C.F.R. pt. 17 (2009)).
6. See Krishna Giord & Deborah Crouse,  
Species Act, E S B. (U.S. Fish & Wildlife Serv., Wash-
ington, D.C.), Spring 2009, at 4, 6 (noting that 13 U.S. species for which the
Service has lead, and seven foreign or National Marine Fisheries Service lead
species have been delisted due to recovery).
7. A discussion of each of these statutes is beyond the scope of this Article, but for
an excellent overview of these laws, see Susan George & William J. Snape III,
E S A: L,
P,  P 503 (Donald C. Bauer & William Robert Irvin
eds., 2002) [hereinafter L, P,  P].
8. See id.; see also D  W, S E S A:
P, P  F ().
9. See George & Snape, supra note 7, at 505. California has the most comprehen-
sive act, as it contains almost all the elements found in the ESA.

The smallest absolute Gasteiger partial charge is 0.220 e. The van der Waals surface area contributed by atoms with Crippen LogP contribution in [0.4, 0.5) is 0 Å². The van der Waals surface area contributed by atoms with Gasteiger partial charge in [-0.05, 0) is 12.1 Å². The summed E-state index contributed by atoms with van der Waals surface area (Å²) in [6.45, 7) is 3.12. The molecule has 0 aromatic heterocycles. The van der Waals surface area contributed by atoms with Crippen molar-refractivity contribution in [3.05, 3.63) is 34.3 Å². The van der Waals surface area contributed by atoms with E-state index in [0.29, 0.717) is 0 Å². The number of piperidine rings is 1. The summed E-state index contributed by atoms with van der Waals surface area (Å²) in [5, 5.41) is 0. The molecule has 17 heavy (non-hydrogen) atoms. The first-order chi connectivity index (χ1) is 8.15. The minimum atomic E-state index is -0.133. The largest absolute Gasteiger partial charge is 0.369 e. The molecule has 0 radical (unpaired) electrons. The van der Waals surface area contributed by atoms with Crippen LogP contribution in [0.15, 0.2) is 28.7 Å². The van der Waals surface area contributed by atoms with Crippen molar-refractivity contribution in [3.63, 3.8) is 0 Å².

10. See Florida Fish and Wildlife Conservation Commission,  
  (July 9, 2009), available at http://www. eriled_DraftRuleChanges Forreat-
enedWildlife.pdf; Interview with Tim Breault, Dir., Div. of Habitat & Species
Conservation, Fla. Fish & Wildlife Conservation Comm’n (June 12, 2009)
(on le with author).
11. See Panel, -
gered Species Act, 31 W.  M E. L  P’ R. 747, 782-83 (2007)
[hereinafter William & Mary Panel] (comments by John Kostyack discussing
Copyright © 2010 Environmental Law Institute®, Washington, DC. reprinted with permission from ELR®,, 1-800-433-5120.